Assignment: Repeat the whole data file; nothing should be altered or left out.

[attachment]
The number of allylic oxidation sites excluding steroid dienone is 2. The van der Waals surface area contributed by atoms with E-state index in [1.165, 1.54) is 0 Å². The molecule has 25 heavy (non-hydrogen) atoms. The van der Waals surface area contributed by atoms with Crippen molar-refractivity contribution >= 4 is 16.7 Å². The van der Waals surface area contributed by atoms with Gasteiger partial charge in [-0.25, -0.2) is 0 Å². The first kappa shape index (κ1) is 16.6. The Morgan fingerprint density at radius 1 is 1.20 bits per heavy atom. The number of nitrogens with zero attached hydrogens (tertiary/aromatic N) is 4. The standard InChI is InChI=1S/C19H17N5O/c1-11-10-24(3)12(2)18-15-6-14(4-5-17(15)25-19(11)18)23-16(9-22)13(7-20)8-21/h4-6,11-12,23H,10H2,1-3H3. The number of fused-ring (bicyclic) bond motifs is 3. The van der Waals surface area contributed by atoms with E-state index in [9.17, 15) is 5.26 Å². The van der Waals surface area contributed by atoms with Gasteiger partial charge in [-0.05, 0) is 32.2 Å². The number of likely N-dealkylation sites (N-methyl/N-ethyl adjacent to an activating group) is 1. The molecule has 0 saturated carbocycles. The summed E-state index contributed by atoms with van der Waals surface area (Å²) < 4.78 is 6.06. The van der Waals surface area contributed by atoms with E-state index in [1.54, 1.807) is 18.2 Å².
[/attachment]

The number of allylic oxidation sites excluding steroid dienone is 2. The van der Waals surface area contributed by atoms with E-state index in [1.165, 1.54) is 0 Å². The molecule has 25 heavy (non-hydrogen) atoms. The van der Waals surface area contributed by atoms with Crippen molar-refractivity contribution >= 4 is 16.7 Å². The van der Waals surface area contributed by atoms with Gasteiger partial charge in [-0.25, -0.2) is 0 Å². The first kappa shape index (κ1) is 16.6. The Morgan fingerprint density at radius 1 is 1.20 bits per heavy atom. The number of nitrogens with zero attached hydrogens (tertiary/aromatic N) is 4. The standard InChI is InChI=1S/C19H17N5O/c1-11-10-24(3)12(2)18-15-6-14(4-5-17(15)25-19(11)18)23-16(9-22)13(7-20)8-21/h4-6,11-12,23H,10H2,1-3H3. The number of fused-ring (bicyclic) bond motifs is 3. The van der Waals surface area contributed by atoms with E-state index in [9.17, 15) is 5.26 Å². The van der Waals surface area contributed by atoms with Gasteiger partial charge in [-0.05, 0) is 32.2 Å². The number of likely N-dealkylation sites (N-methyl/N-ethyl adjacent to an activating group) is 1. The molecule has 0 saturated carbocycles. The summed E-state index contributed by atoms with van der Waals surface area (Å²) < 4.78 is 6.06. The van der Waals surface area contributed by atoms with E-state index in [1.54, 1.807) is 18.2 Å².